October 2013: Tech Center Tips

Jaws of Destruction

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All too frequently technicians make the mistake of holding a strut shaft with vice grips so that they can tighten the upper mounting nut without spinning the shaft. Using vice grips instead of the proper holding tool can look like a simple, quick solution; but at an awful price.

There are oil, Nitrogen gas & dust seals at the top of every shock and strut tube. If the polished shaft is damaged or distorted, it will damage the seals as it passes up & down through the seals. Even if the shaft is gripped near the top, above the upper travel limit, the damaged chrome is likely to split open and allow water to enter, then rust and eventually destroy the shaft. Vice grips leave a mark, a scratch, or a crack in the polished chrome surface. No matter how carefully you try, damage will still occur and probably in the form of a hydraulic fluid or gas pressure leak.

 

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You know the saying: An ounce of prevention is worth a pound of cure? Take a few moments to discuss this simple but often overlooked problem with your technicians. You don’t want to call a supplier and try to convince them that two parts failed at the same time! Yes, if the technician does it to one, they will likely do it to a pair during installation.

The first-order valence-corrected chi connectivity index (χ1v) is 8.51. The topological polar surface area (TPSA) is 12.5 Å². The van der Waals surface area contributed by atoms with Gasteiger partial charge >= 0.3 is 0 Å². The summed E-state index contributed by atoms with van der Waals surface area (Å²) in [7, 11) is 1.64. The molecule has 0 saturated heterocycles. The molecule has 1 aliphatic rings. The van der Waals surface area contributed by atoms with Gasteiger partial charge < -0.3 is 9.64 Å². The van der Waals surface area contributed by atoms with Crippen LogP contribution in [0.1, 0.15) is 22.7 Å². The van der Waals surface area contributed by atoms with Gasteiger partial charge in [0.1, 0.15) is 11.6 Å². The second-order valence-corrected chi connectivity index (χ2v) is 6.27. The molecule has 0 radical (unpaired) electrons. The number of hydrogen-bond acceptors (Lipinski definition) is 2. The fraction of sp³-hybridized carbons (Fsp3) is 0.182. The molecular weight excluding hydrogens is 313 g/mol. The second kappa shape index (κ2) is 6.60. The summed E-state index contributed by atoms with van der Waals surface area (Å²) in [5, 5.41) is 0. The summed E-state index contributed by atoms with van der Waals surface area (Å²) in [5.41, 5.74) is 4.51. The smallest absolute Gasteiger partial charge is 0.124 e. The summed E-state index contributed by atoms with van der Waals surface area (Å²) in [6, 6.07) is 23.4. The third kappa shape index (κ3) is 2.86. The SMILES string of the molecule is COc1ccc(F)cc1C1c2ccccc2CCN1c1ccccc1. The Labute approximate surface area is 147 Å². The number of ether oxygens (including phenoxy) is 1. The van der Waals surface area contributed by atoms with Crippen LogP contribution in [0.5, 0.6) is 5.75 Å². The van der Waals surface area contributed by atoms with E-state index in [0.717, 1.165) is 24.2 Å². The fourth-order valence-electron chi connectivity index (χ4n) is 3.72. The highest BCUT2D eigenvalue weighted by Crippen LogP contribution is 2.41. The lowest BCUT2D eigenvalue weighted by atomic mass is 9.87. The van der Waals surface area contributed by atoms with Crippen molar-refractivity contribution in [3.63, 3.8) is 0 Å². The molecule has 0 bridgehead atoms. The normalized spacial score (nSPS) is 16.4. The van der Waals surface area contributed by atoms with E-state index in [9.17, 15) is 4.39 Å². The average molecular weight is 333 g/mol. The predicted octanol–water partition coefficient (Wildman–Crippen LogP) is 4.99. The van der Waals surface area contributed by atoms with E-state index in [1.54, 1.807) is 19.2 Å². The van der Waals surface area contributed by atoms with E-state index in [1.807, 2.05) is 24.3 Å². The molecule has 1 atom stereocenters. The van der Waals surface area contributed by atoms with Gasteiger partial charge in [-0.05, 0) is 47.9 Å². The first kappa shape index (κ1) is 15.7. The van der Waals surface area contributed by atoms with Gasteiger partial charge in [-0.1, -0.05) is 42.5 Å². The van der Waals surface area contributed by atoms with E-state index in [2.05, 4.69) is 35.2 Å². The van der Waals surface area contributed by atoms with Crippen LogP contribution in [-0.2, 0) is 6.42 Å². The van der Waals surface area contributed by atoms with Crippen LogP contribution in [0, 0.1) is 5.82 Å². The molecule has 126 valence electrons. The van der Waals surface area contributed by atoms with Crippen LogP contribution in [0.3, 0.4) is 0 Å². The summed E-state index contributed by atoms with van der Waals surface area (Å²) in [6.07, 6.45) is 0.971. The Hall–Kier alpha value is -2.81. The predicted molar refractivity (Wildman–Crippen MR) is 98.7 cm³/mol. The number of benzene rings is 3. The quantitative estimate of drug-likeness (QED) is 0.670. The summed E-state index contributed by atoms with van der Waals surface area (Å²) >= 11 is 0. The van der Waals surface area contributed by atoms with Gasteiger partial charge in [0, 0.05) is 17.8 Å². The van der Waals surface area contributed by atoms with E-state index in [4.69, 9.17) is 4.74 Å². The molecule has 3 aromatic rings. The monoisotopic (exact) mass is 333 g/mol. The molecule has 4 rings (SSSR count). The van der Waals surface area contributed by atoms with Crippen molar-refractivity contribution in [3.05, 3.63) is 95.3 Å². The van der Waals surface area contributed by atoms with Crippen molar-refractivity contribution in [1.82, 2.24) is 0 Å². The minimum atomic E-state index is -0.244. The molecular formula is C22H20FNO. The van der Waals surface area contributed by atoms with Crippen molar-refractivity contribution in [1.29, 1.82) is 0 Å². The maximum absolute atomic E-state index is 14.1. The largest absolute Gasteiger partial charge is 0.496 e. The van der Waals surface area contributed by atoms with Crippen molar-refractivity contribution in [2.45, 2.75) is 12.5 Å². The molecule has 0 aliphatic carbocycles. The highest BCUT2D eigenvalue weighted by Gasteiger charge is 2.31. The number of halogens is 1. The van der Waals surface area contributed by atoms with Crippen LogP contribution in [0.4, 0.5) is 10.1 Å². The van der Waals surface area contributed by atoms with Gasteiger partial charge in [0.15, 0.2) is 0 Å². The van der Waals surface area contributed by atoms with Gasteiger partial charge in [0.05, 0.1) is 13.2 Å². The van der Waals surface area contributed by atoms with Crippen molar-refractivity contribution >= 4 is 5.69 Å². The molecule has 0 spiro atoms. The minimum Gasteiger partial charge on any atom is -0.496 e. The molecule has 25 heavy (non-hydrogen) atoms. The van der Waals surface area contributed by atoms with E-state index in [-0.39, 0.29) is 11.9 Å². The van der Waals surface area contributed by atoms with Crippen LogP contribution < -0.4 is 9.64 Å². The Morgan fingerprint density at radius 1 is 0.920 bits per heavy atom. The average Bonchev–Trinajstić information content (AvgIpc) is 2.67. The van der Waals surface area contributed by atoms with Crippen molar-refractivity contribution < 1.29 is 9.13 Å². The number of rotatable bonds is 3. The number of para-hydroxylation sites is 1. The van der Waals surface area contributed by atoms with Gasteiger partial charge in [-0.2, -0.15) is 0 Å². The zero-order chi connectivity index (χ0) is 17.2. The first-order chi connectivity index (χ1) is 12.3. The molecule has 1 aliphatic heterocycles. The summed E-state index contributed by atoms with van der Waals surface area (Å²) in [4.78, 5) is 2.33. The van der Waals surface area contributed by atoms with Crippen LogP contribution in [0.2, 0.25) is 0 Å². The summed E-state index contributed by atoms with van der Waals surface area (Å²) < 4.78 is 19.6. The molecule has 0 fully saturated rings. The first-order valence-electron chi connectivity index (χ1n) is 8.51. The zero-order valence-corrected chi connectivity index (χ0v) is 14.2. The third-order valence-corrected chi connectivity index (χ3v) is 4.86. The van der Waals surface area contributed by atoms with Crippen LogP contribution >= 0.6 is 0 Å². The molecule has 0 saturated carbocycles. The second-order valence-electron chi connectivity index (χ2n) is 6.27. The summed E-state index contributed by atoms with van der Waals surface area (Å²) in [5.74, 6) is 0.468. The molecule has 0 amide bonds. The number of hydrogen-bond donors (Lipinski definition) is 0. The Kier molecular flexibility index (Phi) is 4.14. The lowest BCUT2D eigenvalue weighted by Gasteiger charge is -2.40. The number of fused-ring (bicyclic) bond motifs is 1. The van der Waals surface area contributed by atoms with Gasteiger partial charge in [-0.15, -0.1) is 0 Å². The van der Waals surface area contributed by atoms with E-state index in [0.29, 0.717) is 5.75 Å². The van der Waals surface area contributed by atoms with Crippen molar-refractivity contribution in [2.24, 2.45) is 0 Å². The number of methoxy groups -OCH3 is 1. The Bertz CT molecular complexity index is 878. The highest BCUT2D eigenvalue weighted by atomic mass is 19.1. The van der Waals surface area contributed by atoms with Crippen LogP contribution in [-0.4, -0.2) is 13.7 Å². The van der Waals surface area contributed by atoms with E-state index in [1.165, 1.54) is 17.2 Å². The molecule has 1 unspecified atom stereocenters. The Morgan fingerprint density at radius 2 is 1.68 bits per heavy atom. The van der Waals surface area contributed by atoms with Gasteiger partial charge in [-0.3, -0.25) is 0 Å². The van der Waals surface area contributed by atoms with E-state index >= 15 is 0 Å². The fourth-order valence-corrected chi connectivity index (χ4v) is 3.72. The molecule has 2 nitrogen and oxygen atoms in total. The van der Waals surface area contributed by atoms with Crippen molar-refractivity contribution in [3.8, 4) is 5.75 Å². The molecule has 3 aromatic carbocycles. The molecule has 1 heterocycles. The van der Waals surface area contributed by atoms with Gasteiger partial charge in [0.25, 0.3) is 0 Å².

It’s Important to do the job correctly. There are a variety of shaft holding tools available and be sure to check the factory specs.: There’s always a specific upper mounting nut torque specification.

KYB’s strut shafts receive more machining, grinding, cleaning, polishing, chroming and insp-ection processes than any other internal component. We’re careful; hopefully you will be too!